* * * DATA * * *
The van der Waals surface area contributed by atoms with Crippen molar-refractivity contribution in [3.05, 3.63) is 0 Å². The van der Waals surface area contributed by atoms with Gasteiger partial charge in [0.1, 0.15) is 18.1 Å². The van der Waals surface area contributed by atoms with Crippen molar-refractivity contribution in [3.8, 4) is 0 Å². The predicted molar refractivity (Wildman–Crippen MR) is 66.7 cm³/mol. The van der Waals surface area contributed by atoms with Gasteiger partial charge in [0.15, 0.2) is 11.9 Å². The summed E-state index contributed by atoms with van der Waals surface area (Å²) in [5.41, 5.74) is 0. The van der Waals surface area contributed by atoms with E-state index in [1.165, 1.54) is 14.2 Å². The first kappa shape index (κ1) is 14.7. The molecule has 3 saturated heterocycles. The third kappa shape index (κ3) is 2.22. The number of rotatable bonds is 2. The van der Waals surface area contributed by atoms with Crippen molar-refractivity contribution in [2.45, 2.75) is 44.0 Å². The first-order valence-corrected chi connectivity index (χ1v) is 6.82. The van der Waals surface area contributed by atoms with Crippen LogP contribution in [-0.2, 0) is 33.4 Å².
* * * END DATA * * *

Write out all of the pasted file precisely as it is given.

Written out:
The van der Waals surface area contributed by atoms with Crippen molar-refractivity contribution in [3.05, 3.63) is 0 Å². The van der Waals surface area contributed by atoms with Gasteiger partial charge in [0.1, 0.15) is 18.1 Å². The van der Waals surface area contributed by atoms with Crippen molar-refractivity contribution in [3.8, 4) is 0 Å². The predicted molar refractivity (Wildman–Crippen MR) is 66.7 cm³/mol. The van der Waals surface area contributed by atoms with Gasteiger partial charge in [0.15, 0.2) is 11.9 Å². The summed E-state index contributed by atoms with van der Waals surface area (Å²) in [5.41, 5.74) is 0. The van der Waals surface area contributed by atoms with E-state index in [1.165, 1.54) is 14.2 Å². The first kappa shape index (κ1) is 14.7. The molecule has 3 saturated heterocycles. The third kappa shape index (κ3) is 2.22. The number of rotatable bonds is 2. The van der Waals surface area contributed by atoms with Crippen molar-refractivity contribution in [2.45, 2.75) is 44.0 Å². The first-order valence-corrected chi connectivity index (χ1v) is 6.82. The van der Waals surface area contributed by atoms with Crippen LogP contribution in [-0.2, 0) is 33.4 Å².